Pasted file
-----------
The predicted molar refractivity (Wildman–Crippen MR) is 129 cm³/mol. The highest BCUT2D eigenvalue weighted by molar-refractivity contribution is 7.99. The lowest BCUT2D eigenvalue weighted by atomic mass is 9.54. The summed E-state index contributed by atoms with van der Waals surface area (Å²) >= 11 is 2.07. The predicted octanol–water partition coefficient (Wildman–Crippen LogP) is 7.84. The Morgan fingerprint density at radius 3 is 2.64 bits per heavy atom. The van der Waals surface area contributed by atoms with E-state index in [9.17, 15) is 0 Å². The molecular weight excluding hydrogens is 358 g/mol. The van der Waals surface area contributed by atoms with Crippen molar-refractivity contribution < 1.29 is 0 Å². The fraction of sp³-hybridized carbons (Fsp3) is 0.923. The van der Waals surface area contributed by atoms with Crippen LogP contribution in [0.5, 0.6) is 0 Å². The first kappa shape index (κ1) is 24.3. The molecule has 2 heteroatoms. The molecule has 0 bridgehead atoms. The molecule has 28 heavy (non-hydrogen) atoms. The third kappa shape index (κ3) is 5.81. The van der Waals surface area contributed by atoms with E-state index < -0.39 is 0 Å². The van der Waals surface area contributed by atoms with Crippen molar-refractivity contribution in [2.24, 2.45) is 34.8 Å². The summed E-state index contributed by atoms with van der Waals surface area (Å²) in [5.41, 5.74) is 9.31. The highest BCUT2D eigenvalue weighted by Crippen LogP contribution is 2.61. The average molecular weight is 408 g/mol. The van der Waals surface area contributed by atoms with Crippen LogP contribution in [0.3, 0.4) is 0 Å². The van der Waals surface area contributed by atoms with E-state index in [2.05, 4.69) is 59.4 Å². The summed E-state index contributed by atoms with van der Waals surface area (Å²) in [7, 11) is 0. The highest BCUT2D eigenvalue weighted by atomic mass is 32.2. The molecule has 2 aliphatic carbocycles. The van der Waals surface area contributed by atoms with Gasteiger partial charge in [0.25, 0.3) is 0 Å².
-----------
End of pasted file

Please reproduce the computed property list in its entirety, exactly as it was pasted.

The predicted molar refractivity (Wildman–Crippen MR) is 129 cm³/mol. The highest BCUT2D eigenvalue weighted by molar-refractivity contribution is 7.99. The lowest BCUT2D eigenvalue weighted by atomic mass is 9.54. The summed E-state index contributed by atoms with van der Waals surface area (Å²) >= 11 is 2.07. The predicted octanol–water partition coefficient (Wildman–Crippen LogP) is 7.84. The Morgan fingerprint density at radius 3 is 2.64 bits per heavy atom. The van der Waals surface area contributed by atoms with E-state index in [9.17, 15) is 0 Å². The molecular weight excluding hydrogens is 358 g/mol. The van der Waals surface area contributed by atoms with Crippen molar-refractivity contribution < 1.29 is 0 Å². The fraction of sp³-hybridized carbons (Fsp3) is 0.923. The van der Waals surface area contributed by atoms with Crippen LogP contribution in [0.5, 0.6) is 0 Å². The first kappa shape index (κ1) is 24.3. The molecule has 2 heteroatoms. The molecule has 0 bridgehead atoms. The molecule has 28 heavy (non-hydrogen) atoms. The third kappa shape index (κ3) is 5.81. The van der Waals surface area contributed by atoms with E-state index < -0.39 is 0 Å². The van der Waals surface area contributed by atoms with Crippen molar-refractivity contribution in [2.24, 2.45) is 34.8 Å². The summed E-state index contributed by atoms with van der Waals surface area (Å²) in [5.41, 5.74) is 9.31. The highest BCUT2D eigenvalue weighted by Crippen LogP contribution is 2.61. The average molecular weight is 408 g/mol. The van der Waals surface area contributed by atoms with Crippen LogP contribution in [0.3, 0.4) is 0 Å². The van der Waals surface area contributed by atoms with E-state index in [2.05, 4.69) is 59.4 Å². The summed E-state index contributed by atoms with van der Waals surface area (Å²) in [7, 11) is 0. The highest BCUT2D eigenvalue weighted by atomic mass is 32.2. The molecule has 2 aliphatic carbocycles. The van der Waals surface area contributed by atoms with Gasteiger partial charge in [0.25, 0.3) is 0 Å².